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The Mole Hill into Mountain Trap

I experienced an epiphany the other day about how easy it is for us, for me, to fall into the trap of making mountains out of mole hills, a very human tendency.

Margaret and I were having a small disagreement. At the end of our discussion, I suggested she was making a mountain out of a mole hill. My epiphany occurred after I kept ruminating over how she had unjustly, in my mind, made a mountain out of a mole hill, and discovered I was making a mountain out of mole hill by not letting it go.

The earliest recorded use of this phrase dates from 1548. But I'm sure people have been making mountains out of mole hills since the beginning of human history. The idiom is a metaphor for someone overreacting negatively to something. And that's exactly what I did.

We Keep Piling on the "Dirt."

How do we make a mountain out of a molehill? We make a mountain out of a molehill by moving "dirt" from one place to another and watching it pile up. We consciously or unconsciously look into the past or even the present to find parts for our lives we've ignored or buried in some way. We consciously or unconsciously dig them up, and "dump" them on the emotional pile we're building around a present issue. Minor issues, molehills, become larger and larger, and more bothersome and even intimidating.

Here are 10 tips to try when you start piling negativity onto a mole hill, turning it into an emotional mountain.

  • Stop. Pause. Put the brakes on the thoughts so they won't keep swirling around in your head. Look at how you're making something bigger than it needs to be.

  • Breathe. Take deep breathes. Let the emotions attached to the thoughts and emotions deflate. As you breathe, you will metaphorically, blow away some of the dirt.

  • Rethink and replace. Examine the occasion that's at hand and look at it from another angle, a more positive one. The emotional "dirt" may be hiding an unexpected opportunity to show understanding, empathy, and love.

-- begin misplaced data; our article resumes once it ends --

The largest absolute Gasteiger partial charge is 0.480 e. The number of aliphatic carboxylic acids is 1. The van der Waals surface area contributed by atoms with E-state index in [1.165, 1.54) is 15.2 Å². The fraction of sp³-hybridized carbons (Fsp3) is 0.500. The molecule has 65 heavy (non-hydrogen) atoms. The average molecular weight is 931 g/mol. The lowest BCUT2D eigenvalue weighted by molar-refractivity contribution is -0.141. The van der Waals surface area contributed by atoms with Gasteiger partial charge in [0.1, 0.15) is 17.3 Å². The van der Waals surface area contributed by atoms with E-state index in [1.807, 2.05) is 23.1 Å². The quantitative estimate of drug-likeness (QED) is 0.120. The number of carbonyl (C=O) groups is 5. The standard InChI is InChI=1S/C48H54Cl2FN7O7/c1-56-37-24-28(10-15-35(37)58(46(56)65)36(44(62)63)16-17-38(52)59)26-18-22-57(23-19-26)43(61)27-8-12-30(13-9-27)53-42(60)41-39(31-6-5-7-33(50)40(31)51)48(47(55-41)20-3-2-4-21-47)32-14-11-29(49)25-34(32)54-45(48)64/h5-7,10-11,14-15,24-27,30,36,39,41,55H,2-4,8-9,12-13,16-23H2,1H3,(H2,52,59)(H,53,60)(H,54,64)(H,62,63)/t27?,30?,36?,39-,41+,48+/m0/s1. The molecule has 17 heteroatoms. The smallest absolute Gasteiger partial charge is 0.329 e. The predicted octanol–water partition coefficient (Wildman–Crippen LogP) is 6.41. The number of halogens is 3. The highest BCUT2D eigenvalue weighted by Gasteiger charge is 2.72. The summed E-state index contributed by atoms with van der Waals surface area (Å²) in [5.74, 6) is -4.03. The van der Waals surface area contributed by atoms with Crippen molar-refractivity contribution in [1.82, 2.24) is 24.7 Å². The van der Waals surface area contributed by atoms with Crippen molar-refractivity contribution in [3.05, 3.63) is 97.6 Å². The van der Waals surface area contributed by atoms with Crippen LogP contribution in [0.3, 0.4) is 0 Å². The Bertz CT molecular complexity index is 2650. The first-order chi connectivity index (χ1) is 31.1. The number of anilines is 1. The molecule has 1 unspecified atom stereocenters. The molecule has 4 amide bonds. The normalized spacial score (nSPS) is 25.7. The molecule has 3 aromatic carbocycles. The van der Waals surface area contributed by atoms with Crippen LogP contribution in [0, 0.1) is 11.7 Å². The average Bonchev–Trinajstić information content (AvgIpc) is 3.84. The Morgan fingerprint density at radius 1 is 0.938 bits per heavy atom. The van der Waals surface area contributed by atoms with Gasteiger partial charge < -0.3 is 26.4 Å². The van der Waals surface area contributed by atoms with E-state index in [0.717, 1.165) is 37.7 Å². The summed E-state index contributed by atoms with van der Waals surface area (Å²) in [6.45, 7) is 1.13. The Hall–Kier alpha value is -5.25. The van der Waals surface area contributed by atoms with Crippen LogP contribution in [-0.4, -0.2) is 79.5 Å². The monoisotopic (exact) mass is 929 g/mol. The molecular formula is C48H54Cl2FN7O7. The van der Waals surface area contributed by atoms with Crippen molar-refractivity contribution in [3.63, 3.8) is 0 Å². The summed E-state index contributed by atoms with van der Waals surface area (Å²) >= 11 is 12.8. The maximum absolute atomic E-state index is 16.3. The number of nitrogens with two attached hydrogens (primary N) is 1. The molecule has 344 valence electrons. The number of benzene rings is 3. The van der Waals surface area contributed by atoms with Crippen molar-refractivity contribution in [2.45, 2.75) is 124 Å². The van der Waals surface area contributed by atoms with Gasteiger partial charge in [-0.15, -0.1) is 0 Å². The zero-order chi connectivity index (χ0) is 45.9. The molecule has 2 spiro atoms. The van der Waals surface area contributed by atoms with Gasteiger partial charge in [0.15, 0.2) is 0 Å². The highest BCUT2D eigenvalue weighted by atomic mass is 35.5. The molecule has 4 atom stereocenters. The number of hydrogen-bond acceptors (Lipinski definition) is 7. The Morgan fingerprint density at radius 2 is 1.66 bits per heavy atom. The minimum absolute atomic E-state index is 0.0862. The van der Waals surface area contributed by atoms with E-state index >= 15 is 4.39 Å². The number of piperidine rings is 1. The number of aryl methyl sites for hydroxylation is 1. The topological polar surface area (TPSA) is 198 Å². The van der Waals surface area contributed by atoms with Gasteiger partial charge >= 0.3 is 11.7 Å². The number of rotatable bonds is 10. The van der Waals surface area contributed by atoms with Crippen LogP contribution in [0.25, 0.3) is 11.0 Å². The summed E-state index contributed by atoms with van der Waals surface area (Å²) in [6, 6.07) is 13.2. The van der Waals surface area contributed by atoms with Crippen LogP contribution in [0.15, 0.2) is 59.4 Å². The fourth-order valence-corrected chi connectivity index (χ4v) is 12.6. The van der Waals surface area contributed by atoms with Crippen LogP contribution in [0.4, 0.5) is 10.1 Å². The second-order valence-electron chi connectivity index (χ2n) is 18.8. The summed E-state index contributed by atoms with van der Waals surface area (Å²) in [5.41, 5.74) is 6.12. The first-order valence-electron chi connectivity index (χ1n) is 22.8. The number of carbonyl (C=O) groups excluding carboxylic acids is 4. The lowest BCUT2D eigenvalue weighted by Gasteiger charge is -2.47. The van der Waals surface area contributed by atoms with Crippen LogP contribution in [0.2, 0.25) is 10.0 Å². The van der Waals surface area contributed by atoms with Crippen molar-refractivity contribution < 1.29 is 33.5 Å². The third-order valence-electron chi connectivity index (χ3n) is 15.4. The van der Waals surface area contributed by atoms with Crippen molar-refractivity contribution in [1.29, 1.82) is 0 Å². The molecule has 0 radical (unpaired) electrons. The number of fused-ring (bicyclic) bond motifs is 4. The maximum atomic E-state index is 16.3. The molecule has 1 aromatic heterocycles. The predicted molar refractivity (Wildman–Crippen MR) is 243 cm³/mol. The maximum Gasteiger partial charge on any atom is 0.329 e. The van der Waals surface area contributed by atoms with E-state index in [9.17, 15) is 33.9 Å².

• Beware. Recognize when you adopt all-or-nothing thinking that doesn't allow compromise, or catastrophic thinking that assumes the world will end if you are wrong or don't get your way.

  • Ask if winning important. Having a competitive spirit can be a good thing. But when the "win at all costs" attitude creeps into your thinking and into your relationships, it's time to learn how to learn how to throw in the towel, and let it go.

  • See the humor. If given the luxury of even a few seconds to calm down, breathe, and rethink what's going on, don't be surprised if you laugh, or at least smile over your overreaction.

  • Change your perspective. Realize you are wasting time and emotional energy over something that really doesn't matter in life's big picture. It really isn't a matter of life and death, even though your ego may see it that way.

  • Walk away from yourself. When we make a mountain out of molehill, it's often because we are making ourselves the center of the universe. Take a step back from yourself. If it's a relationship issue, look at things from the other's perspective.

  • Be grateful. If you've adopted a "poor-me" attitude, look around you and see what other people have to deal with in their lives.

  • Seek support. If you have trouble kicking the habit if making mountains out of molehills, you might consider seeking professional help, or even confide in a close friend who will listen and encourage you.

Finally, take the eternal view. Realize what you're stressing over really doesn't matter in the big picture, the eternal picture God sees. What does matter, is how you handle it. Get God involved. Turn to him when you begin making a mountain out of mole hill. Turn to him when you are ready to escape from the mole hill to mountain trap.

In God's Words

"A gentle answer turns away wrath, but a harsh word stirs up anger. (Proverbs 15:1)

"Love is patient, love is kind. It does not envy, it does not boast, it is not proud. It does not dishonor others, it is not self-seeking, it is not easily angered, it keeps no record of wrongs." (1 Corinthians 13:4-5)

"But the fruit of the Spirit is love, joy, peace, forbearance, kindness, goodness, faithfulness, gentleness and self-control. Against such things there is no law." (Galatians 5:22-23)

Also read: Micah 6:8, Ephesians 4:31-32, Colossians 3:12

In Your Words

  • Recall a time when you found yourself making a mountain out of a mole hill. Did you realize you were doing it, or did someone point it out to you? What was your reaction?

  • The next time you find yourself doing it, stop and consider the mental and emotional factors making you act that way. Try using one of the tips listed above. Use a different one each time to see which one works best for you.

  • When you believe someone is making a mountain out of a mole hill in a conversation you may be having, observe the dynamics of the conversation rather than reacting negatively.

In the Words of Others

"An exaggeration is a truth that has lost its temper." Kahlil Gibran

"I can imagine no more successful and productive form of manufacture than that of making mountains out of molehills." G.K. Chesterton

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